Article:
36 hours in Santiago seems like an absurdly short amount of time to me, which is probably related to the fact that I’ve been here for more than six years. One New York Times reporter came to the city, and she found fashion everywhere she looked. As many travelers do, she stuck mainly to the area we fondly call “Plaza Italia pa’rriba” or “above Plaza Italia.” Plaza Italia is at the Baquedano metro (and where the Sala de Arte Telefónica is, with frequent, free photo exhibitions), and while much of the city lies below it, much of the visited-by-business-travelers is on the other side.
Of course, that another thing that’s pretty super about Santiago. It has many facets, from she-donkey milk to biking around it (included in the article), nearby wine tours and yes, even trendy places to shop up in Vitacura, though I usually choose Patronato (link forthcoming!). You could write a piece about Santiago as fashionable, Santiago as a great place for kids, Santiago as a jumping-off point for winery tours, skiing, etc. It’s also great for lovers of old architecture, cobblestoned streets, fascinating contrasts, urban hiking, public art, and much more.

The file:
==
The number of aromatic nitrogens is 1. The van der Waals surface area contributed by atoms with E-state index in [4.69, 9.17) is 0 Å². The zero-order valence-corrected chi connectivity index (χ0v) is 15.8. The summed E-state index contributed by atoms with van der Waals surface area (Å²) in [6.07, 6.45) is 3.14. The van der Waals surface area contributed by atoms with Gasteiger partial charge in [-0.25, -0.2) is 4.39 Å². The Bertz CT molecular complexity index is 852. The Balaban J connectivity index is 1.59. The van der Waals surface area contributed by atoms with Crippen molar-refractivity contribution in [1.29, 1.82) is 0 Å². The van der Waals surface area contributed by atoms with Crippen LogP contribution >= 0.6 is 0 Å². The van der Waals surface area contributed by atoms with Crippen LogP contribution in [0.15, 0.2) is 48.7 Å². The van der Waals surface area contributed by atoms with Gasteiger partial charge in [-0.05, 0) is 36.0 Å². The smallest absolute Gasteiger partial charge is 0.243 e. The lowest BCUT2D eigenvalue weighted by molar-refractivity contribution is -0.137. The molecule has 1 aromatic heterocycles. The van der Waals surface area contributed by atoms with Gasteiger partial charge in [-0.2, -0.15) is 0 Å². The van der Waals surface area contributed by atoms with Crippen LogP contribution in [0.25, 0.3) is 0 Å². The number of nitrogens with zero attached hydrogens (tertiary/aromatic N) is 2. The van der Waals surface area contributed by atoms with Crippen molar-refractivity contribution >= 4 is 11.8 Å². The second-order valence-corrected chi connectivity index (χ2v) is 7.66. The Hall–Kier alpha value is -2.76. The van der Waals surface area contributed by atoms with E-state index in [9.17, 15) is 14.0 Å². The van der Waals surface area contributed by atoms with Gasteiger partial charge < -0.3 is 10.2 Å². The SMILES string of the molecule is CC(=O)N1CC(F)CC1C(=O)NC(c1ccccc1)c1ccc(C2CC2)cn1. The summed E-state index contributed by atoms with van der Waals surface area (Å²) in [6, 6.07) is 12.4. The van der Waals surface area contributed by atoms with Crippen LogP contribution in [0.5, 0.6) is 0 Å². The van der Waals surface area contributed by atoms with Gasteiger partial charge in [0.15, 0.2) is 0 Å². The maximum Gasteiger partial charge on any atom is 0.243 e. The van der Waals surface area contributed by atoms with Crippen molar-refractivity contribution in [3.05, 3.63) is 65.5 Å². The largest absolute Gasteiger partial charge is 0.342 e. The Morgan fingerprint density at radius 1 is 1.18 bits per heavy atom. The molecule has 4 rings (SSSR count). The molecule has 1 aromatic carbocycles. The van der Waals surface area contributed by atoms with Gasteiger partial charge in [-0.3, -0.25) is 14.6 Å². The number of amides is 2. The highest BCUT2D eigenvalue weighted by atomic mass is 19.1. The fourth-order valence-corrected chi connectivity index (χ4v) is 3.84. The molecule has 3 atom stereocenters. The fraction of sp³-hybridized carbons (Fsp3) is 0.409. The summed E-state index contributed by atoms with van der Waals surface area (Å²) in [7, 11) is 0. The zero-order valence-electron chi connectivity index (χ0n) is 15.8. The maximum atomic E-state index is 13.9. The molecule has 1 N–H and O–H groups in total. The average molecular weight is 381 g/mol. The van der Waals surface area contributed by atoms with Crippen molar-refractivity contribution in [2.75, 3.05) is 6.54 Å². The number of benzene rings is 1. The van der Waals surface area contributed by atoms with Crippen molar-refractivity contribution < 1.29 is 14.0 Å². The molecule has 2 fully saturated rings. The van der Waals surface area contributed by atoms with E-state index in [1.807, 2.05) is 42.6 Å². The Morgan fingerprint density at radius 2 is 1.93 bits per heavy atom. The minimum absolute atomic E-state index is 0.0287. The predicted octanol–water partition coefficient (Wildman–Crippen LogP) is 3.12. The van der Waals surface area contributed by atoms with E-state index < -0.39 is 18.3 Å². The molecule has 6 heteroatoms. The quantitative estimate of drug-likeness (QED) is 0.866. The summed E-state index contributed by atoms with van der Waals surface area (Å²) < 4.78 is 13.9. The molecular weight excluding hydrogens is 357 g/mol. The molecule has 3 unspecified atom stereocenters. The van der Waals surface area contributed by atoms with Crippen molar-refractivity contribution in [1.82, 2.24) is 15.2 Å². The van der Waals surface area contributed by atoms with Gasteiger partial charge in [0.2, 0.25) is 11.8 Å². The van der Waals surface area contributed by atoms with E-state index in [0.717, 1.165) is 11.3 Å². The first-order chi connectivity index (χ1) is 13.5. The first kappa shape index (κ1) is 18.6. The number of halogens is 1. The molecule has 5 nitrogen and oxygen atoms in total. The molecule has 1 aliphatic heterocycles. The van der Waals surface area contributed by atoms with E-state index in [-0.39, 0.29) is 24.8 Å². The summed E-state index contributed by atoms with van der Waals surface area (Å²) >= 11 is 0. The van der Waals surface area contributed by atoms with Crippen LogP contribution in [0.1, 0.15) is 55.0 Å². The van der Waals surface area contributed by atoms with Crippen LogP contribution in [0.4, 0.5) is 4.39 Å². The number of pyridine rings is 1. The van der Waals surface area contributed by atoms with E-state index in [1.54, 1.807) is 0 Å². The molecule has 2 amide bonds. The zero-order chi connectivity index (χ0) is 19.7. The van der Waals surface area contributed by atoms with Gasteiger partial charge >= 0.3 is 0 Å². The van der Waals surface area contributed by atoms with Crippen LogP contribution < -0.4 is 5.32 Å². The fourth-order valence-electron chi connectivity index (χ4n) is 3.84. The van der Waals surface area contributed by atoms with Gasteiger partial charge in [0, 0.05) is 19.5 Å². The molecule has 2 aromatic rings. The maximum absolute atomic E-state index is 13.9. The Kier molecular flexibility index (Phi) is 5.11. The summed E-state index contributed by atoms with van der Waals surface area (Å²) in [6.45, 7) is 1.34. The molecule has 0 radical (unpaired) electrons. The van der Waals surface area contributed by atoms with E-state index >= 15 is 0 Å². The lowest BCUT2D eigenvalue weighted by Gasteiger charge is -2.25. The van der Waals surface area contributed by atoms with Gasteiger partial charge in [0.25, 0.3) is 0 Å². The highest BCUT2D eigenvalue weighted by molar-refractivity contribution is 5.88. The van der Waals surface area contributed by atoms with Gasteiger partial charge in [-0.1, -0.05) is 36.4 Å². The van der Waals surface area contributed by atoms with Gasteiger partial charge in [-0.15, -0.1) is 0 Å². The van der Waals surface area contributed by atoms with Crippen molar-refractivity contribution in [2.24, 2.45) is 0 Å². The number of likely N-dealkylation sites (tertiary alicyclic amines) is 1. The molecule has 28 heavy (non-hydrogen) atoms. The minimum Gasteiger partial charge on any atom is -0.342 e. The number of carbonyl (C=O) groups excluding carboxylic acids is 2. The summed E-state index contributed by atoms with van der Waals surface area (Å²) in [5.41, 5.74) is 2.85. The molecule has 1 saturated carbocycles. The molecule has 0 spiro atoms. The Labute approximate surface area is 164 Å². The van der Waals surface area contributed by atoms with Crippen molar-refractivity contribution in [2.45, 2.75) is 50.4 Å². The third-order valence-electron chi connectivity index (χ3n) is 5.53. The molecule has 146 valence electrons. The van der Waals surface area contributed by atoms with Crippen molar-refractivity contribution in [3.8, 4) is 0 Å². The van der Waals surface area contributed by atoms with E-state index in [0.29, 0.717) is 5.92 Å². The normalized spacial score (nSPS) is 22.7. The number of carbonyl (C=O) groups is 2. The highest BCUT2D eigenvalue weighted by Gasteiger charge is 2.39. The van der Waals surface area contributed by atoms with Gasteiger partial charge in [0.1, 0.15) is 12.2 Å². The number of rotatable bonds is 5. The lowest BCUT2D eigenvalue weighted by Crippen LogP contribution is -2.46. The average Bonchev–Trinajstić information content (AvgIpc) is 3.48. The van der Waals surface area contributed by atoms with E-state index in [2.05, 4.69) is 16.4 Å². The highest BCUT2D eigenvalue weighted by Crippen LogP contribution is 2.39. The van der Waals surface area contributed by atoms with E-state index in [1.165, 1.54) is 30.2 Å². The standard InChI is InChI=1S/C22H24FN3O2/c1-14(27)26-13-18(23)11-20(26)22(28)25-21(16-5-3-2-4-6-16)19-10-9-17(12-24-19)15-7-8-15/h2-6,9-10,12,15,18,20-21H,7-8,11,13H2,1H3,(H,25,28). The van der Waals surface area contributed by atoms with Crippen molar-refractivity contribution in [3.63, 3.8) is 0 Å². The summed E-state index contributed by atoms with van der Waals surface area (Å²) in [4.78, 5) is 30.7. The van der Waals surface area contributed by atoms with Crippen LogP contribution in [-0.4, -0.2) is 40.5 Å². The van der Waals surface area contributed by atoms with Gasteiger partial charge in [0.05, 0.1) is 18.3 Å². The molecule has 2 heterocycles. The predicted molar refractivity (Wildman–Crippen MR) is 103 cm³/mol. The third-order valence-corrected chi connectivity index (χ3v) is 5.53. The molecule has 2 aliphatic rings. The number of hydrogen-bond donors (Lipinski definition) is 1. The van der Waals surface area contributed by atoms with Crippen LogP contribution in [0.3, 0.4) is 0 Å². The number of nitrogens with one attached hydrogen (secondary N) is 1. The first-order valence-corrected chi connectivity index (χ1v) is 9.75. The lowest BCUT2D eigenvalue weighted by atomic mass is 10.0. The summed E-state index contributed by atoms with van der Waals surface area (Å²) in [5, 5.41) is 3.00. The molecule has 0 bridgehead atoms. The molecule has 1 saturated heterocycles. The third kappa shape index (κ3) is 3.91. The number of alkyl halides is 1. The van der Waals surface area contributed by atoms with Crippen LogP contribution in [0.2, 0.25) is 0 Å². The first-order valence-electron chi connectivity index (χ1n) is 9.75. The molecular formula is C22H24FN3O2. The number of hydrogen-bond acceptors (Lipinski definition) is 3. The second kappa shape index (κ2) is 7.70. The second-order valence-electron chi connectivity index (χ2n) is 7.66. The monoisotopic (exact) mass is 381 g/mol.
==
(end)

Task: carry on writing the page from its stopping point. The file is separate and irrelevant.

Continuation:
All of which means, yes. 36 hours in Santiago. And more. make it 48, make it 72, or make it a few years. Book your ticket, pick up a little Chilean Spanish and make the place your own. While more expats are calling it home every day, there are still few enough that you can have the city all to yourself (along with about 7 million residents). Es hora de hacer las maletas (time to pack your bags).